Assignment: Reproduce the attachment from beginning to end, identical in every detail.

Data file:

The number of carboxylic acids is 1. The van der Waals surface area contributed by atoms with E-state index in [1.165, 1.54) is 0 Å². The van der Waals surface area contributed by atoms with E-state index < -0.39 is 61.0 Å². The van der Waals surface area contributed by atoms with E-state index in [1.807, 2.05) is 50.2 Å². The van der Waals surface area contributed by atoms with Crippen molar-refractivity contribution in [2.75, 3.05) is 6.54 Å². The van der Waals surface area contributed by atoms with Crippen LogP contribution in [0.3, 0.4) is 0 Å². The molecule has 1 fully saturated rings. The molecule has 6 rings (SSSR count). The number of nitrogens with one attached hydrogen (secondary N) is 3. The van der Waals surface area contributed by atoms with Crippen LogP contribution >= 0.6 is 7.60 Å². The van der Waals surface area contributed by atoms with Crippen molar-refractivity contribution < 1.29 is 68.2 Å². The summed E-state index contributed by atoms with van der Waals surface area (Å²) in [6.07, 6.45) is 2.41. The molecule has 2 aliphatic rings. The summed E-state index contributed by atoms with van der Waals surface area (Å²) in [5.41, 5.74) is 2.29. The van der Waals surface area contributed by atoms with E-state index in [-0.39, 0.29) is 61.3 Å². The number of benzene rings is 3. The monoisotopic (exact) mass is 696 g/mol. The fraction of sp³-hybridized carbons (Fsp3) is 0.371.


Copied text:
The number of carboxylic acids is 1. The van der Waals surface area contributed by atoms with E-state index in [1.165, 1.54) is 0 Å². The van der Waals surface area contributed by atoms with E-state index < -0.39 is 61.0 Å². The van der Waals surface area contributed by atoms with E-state index in [1.807, 2.05) is 50.2 Å². The van der Waals surface area contributed by atoms with Crippen molar-refractivity contribution in [2.75, 3.05) is 6.54 Å². The van der Waals surface area contributed by atoms with Crippen LogP contribution in [0.3, 0.4) is 0 Å². The molecule has 1 fully saturated rings. The molecule has 6 rings (SSSR count). The number of nitrogens with one attached hydrogen (secondary N) is 3. The van der Waals surface area contributed by atoms with Crippen LogP contribution >= 0.6 is 7.60 Å². The van der Waals surface area contributed by atoms with Crippen molar-refractivity contribution < 1.29 is 68.2 Å². The summed E-state index contributed by atoms with van der Waals surface area (Å²) in [6.07, 6.45) is 2.41. The molecule has 2 aliphatic rings. The summed E-state index contributed by atoms with van der Waals surface area (Å²) in [5.41, 5.74) is 2.29. The van der Waals surface area contributed by atoms with E-state index in [-0.39, 0.29) is 61.3 Å². The number of benzene rings is 3. The monoisotopic (exact) mass is 696 g/mol. The fraction of sp³-hybridized carbons (Fsp3) is 0.371.